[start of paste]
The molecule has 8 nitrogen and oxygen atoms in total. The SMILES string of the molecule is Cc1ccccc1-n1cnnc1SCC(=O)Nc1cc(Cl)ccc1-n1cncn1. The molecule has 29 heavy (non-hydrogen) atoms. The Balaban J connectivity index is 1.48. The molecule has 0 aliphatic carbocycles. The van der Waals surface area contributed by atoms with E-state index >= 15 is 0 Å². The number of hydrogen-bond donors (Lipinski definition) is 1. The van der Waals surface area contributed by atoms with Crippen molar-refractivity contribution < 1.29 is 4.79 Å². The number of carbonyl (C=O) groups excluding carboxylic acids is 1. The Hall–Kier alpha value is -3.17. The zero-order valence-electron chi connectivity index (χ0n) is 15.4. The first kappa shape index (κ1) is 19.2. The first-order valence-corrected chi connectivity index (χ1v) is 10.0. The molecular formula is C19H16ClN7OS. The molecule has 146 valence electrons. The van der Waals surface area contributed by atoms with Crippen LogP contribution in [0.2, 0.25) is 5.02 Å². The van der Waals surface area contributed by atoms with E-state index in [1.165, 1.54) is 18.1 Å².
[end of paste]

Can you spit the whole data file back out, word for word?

The molecule has 8 nitrogen and oxygen atoms in total. The SMILES string of the molecule is Cc1ccccc1-n1cnnc1SCC(=O)Nc1cc(Cl)ccc1-n1cncn1. The molecule has 29 heavy (non-hydrogen) atoms. The Balaban J connectivity index is 1.48. The molecule has 0 aliphatic carbocycles. The van der Waals surface area contributed by atoms with E-state index >= 15 is 0 Å². The number of hydrogen-bond donors (Lipinski definition) is 1. The van der Waals surface area contributed by atoms with Crippen molar-refractivity contribution < 1.29 is 4.79 Å². The number of carbonyl (C=O) groups excluding carboxylic acids is 1. The Hall–Kier alpha value is -3.17. The zero-order valence-electron chi connectivity index (χ0n) is 15.4. The first kappa shape index (κ1) is 19.2. The first-order valence-corrected chi connectivity index (χ1v) is 10.0. The molecular formula is C19H16ClN7OS. The molecule has 146 valence electrons. The van der Waals surface area contributed by atoms with Crippen LogP contribution in [0.2, 0.25) is 5.02 Å². The van der Waals surface area contributed by atoms with E-state index in [1.165, 1.54) is 18.1 Å².